|RICHARD WALKER /
A group of native Hawaiians chanted before a news conference yesterday on the Bishop Museum front lawn.
By Sally Apgar
A group of native Hawaiians stood on the front lawn of Bishop Museum yesterday and reiterated their call for the resignation of the museum's director.
The group opposes the museum board's proposed "interim guidance policy," announced earlier this summer in which the museum defined itself as a native Hawaiian organization under the terms of the Native American Graves Protection and Repatriation Act of 1990. NAGPRA was enacted to provide procedures for museums to return ancestral bones and four classes of objects to Native Americans and Hawaiians.
"This is extremely colonial and paternal," said Edward Ayau, describing the proposed policy. Ayau is a spokesman for Hui Malama I Na Kupuna O Hawaii Nei, founded in 1988 to care for ancestral remains, sacred objects and burial sites.
Federal authorities are investigating the alleged black market sale of items that Bishop Museum and the Peabody Essex Museum in Massachusetts repatriated to Hui Malama for reburial in two Big Island caves. Hui Malama acknowledged last week that repatriated items were taken from one of the caves.
Ayau said NAGPRA was "human rights legislation" designed to right wrongs of the past in which human remains were displayed in museums. He said NAGPRA never intended for museums, which have acquired human remains of ancestors from burial caves, to stand as a native Hawaiian organization.
Ayau said the intent of NAGPRA was "to heal historic wounds, and this (interim policy) opens them."
|RICHARD WALKER /
Lilikala Kame'eleihiwa gave a statement yesterday as Frenchy DeSoto listened during a news conference.
Participating in yesterday's news conference were about 20 native Hawaiians, including kupuna and former Office of Hawaiian Affairs trustee Frenchy DeSoto, members of Hui Malama, and Lilikala Kame'eleihiwa, a professor with the University of Hawaii's Center for Hawaiian Studies.
DeSoto called the museum's policy "an outrage. We want freedom of religion and there is no freedom of religion for us."
In addition to calling for Museum Director William Brown's resignation because of the policy, the group presented a petition with several hundred signatures protesting it.
Brown declined to comment. A museum official present at the news conference also declined to comment.
Since announcing the museum board's proposed policy, the museum has been taking public comments and is expected to make a final decision in September. NAGPRA's National Review Committee is also expected to review the legality of the precedent-setting policy in its Sept. 17-18 meeting in Washington, D.C. (The guidance policy is on the museum Web site at www.bishopmuseum.org/NAGPRAGuidlines.html.)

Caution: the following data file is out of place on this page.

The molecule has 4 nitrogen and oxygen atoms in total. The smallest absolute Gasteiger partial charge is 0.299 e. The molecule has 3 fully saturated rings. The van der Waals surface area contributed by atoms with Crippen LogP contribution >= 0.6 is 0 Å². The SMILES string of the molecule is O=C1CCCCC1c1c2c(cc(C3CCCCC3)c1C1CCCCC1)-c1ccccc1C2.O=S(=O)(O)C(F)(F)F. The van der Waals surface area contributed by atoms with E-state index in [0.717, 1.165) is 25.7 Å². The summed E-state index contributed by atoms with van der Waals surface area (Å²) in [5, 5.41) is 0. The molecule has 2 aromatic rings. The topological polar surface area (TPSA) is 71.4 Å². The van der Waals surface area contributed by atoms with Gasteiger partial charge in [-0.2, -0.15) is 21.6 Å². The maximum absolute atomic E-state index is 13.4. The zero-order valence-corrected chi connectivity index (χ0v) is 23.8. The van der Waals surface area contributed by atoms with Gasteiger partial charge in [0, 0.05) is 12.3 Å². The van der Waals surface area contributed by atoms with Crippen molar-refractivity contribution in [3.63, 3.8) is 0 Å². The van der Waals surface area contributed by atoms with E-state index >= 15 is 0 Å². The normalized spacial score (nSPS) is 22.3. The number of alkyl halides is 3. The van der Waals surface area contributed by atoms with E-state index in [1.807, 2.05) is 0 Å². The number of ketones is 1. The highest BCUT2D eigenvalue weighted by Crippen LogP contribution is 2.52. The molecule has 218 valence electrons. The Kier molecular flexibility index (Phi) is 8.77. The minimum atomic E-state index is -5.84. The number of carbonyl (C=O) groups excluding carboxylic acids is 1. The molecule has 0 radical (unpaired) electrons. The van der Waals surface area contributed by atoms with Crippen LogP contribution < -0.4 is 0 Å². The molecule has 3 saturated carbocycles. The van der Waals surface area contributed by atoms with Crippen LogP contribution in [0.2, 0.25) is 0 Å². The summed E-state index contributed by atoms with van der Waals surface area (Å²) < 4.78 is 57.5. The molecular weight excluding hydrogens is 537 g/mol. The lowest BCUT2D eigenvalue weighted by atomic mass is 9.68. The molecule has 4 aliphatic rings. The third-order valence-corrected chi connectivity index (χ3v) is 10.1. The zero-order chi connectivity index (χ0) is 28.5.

In the past, Brown has said that the museum's founding mission fits within NAGPRA's legal definition of a native Hawaiian organization.
The museum was founded in 1889 by Charles Reed Bishop as a memorial to his wife, Princess Bernice Pauahi Bishop, the last of the Kamehameha line of ruling chiefs. The museum's core collection included items owned by Pauahi, Princess Ruth Keelikolani, Queen Emma and Queen Liliuokalani. The museum was charged with being a steward of the collections for future generations.
Based on its founding mission, Brown has argued that the museum is a native Hawaiian organization under NAGPRA because it "serves and represents the interests of native Hawaiians" and "has expertise in native Hawaiian affairs." In 2003, the museum also amended its bylaws to cover another criteria of NAGPRA that such an organization has as a "stated purpose the provision of services to native Hawaiians."
But Ayau said yesterday that if the museum proclaims itself a native Hawaiian organization "it causes an inherent conflict of interest. How can they be both a claimant and a museum?"
The museum has said that it would be on an equal footing with other native Hawaiian organizations. A federal judge has ruled that consensus among native Hawaiian organizations must be reached on the disposition of artifacts. The museum has said it would be one voice in that consensus.
But Ayau and others claim the museum has an unfair advantage: If an object now held in the museum is disputed, it remains with the museum. Ayau says they could dispute any item and it would remain at the museum. The only recourse is to take it to federal court.
Ayau said that with this proposed policy, "The museum is saying that native Hawaiians are not competent to take care of their ancestors and their moepu (objects buried with human remains)."
Several native Hawaiians also attacked the notion of what the museum calls burial objects.
Vicky Holt Takamine, a kumu hula and a Hawaiian cultural activist, said: "What if I want to be buried with my red shoes? In 100 or 150 years from now, does some archaeologist say they are not burial items" and can therefore be in a museum?
Original article URL: http://starbulletin.com/2004/09/01/news/story6.html